You have been tasked with working on one of three projects to help redesign and repurpose areas of Hart House.
Warning: DO NOT CONTACT the client directly during the project. We want to make sure to protect and respect his time, and willingness to participate in this project. If you have questions you can submit them through the Piazza discussion board or to your course instructor. They will consolidate the questions and post an FAQ for the class. The course coordinators will also try to arrange a time for Dr. Kim to attend a meet-up where you can talk with him directly.
For this assignment you need to do research! You will need to find and cite credible information sources. This guide will help you find, evaluate and cite information. Use the navigation on the left to get started. This guide is just a starting point to your research. There are other credible resources not described in this guide. If you need help finding something, visit the Reference Help Desk.
You probably are not an expert on topics related to redesigning and repurposing spaces. Needing to do background research on a project is very common in engineering. If you are working on a project you are unfamiliar with first start by reading about the topic in encyclopedias, technical dictionaries and books. This will help you understand the topic better and learn what types of words you need to use in your searches. Once you have this background understanding it will be easier for you to find and understand the jargon and other technical words in journal articles, reports, standards, handbook, patents, etc.
Sometimes students get frustrated because they can't find a source that exactly supports their claim or answers their question. Remember, you are designing something no one else has designed before; therefore, that one perfect source probably does not exist.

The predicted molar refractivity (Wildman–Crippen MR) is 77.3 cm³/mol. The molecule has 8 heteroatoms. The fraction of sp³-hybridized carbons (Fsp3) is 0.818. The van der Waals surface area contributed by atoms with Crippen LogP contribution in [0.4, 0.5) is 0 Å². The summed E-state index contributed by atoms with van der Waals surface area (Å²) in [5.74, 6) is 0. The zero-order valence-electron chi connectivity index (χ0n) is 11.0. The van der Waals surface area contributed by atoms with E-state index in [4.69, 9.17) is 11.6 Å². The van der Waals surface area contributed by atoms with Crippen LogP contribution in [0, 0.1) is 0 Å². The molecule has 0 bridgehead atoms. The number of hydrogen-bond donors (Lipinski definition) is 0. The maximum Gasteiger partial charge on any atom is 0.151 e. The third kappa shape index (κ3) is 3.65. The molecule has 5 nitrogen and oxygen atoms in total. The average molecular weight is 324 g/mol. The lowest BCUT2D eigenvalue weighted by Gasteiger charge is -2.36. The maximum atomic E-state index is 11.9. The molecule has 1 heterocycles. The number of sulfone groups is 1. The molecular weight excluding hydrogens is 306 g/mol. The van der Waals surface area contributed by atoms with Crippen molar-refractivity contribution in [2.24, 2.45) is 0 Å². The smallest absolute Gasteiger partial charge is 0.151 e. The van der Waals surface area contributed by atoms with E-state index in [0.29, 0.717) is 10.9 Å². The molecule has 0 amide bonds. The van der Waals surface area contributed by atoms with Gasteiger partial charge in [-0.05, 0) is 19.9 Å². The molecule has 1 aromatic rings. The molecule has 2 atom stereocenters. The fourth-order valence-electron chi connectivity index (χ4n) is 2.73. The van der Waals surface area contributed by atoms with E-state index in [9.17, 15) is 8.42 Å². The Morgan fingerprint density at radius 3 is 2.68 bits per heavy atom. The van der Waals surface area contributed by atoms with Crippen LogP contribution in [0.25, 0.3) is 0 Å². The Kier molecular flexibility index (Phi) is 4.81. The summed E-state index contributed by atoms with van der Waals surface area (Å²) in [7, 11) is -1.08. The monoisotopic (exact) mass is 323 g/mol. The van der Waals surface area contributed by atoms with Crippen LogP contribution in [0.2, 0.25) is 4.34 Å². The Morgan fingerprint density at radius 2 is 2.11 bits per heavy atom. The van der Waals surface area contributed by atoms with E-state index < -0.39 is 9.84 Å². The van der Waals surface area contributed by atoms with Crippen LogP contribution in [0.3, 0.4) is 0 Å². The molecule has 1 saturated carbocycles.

When this happens, you will need to use various types of sources to give evidence in support of your ideas from different perspectives. Sources can be combined or triangulated to strengthen a design claim.
For example, if you want to support a claim that one item is better than another you might need to consult a handbook to determine properties about the material the items are made from, a journal article that describes an experiment that compares the durability of the two items, a catagloue to determine the cost of the two items and a government publication or standard to show the object is accessible and safe to use.
Using triangulation is a skill that needs to be learned and practiced! For help finding information when doing triangulation ask the library staff. For help synthesizing that information into a well written sentence talk to your communications instructor (CI)!
Databases use Boolean language to understand your search question. Unlike Google, database search for the exact terms you use. At first it can be tricky to figure out how to speak to databases, but once you do, it can be much faster and yield higher quality results than a Google search. Here are some tips on how to ask databases for what you want:
Engineering Communications Program can help with writing. Check out their online resources:
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